1. Go Home

Building off the above: more hours does not equal more work. Ask yourself: how many hours do you work a week? Most research shows that if it's over 40 hours, you're hurting your productivity, your health, and your income (since you're working fewer hours for the same pay). The key? Stop working and go home at night. It's more challenging than it sounds, but it's well worth it.


How Ergonomics Can Save You Money

By Chris Kilbourne

More companies are beginning to view ergonomics as an overall business tool. And they’re saving money.

According to veteran ergonomics consultant Dan MacLeod, the value of ergonomics is often underrated—especially when budget time rolls around. Macleod, however, has catalogued many ways ergonomics can save money.

  • Dramatic reduction in workers' compensation costs. Good ergonomics programs cut comp costs an average of 60 percent and up to 90 percent in some cases.
  • Improved productivity. According to MacLeod, ergonomic improvements commonly raise productivity by 10 to 15 percent.
  • Fewer mistakes and less scrap. People working in awkward and uncomfortable postures commonly make mistakes. At one business, a $400 mechanical device eliminated a $6,000 annual loss in scrap caused by employees who had been unable to consistently perform a demanding physical task. The return on investment was 1500 percent!
  • Improved efficiency. Ergonomics improves efficiency due to improved working posture, less exertion, fewer motions, and better heights and reaches.
  • Less fatigue. Fatigue has long been known to result in lost productivity. Ergonomics specialists seek the causes of excessive fatigue and ways to reduce or eliminate them.
  • Reduced maintenance downtime. For example, providing clearance, reducing exertion, and reducing motions can speed up the time in which operations can be brought back online.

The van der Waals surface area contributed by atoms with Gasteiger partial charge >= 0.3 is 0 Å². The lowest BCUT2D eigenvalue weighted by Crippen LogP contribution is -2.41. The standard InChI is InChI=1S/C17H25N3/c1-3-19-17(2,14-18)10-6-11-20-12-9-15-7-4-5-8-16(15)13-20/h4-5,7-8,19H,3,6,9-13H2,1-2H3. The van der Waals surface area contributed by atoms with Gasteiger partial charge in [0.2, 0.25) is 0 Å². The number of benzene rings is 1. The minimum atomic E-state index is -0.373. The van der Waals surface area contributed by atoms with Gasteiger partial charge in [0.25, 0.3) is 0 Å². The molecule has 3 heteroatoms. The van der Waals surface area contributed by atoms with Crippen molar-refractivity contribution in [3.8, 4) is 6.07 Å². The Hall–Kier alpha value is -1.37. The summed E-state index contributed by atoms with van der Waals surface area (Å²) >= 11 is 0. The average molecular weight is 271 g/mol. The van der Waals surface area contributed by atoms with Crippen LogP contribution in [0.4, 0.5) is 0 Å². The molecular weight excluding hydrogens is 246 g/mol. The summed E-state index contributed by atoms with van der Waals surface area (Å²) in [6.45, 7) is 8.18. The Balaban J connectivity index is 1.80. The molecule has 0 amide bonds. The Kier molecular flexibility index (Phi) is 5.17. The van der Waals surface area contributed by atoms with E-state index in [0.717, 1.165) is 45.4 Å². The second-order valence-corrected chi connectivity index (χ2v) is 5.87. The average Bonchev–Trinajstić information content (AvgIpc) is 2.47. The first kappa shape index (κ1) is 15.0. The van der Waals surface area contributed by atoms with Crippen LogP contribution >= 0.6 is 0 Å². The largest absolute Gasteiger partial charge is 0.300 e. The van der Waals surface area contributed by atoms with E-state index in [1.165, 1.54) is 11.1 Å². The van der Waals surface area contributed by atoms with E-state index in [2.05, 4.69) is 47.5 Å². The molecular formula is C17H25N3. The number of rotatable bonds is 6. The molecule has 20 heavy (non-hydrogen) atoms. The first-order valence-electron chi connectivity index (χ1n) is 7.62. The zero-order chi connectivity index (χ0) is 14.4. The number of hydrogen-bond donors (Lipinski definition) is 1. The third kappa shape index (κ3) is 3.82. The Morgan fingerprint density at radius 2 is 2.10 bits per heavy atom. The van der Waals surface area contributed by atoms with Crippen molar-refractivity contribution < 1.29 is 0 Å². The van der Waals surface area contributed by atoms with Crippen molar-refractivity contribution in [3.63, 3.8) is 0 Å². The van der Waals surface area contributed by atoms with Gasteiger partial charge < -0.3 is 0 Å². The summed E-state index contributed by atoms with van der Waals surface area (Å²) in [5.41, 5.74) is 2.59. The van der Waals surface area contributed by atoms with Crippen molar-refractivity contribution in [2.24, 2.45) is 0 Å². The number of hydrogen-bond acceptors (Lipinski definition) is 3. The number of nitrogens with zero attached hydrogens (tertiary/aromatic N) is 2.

• Protecting human resources. Loss of key personnel due to ergonomics injuries can be a costly problem, especially in smaller organizations.
  • Identifying waste. By evaluating elements such as motion and exertion, it is possible to identify and eliminate wasted activity.
  • Offsetting the limitations of an aging workforce. Making ergonomic adaptations can help older workers be as productive as younger ones, if not more so.
  • Reduced turnover. Employees working in uncomfortable environments that cause them pain are more likely to seek other employment and leave.
  • Reduced absenteeism. Absenteeism can be an indicator of the early stages of a musculoskeletal disorder. "Work that hurts doesn’t exactly encourage people to come in every day," says MacLeod.
  • Improved morale. Frustration, aches, and pains caused by ergonomic problems are likely to affect morale—and not in a good way!
  • More engaged employees. Ergonomic improvements directly benefit employees, and this serves as a positive reinforcement for participation.
  • Improved labor relations. Ergonomic issues can be a source of positive labor/management problem solving. This collaboration can extend to other aspects of the work environment.
  • Resurgence of "methods engineering." Methods engineering is an old business efficiency technique that seeks to reduce costs and optimize reliability by analyzing task performance. Ergonomics brings these ideas back in a valuable "new and improved" format, says MacLeod.
  • Linking to LEAN. Ergonomics, with its emphasis on waste reduction, can help businesses advance their LEAN programs.
  • Keep regulators at bay. OSHA has issued some historically high fines for ergonomics violations.

MacLeod adds that humans have been "doing ergonomics" for thousands of years. It's a proven practice. He points to examples such as the stone ax and the wheel.

In addition, ergonomics can provide valuable insights that can lead to other improvements. Any new perspective in the workplace helps leaders identify ways to improve and motivates them to make improvements that result in higher profits.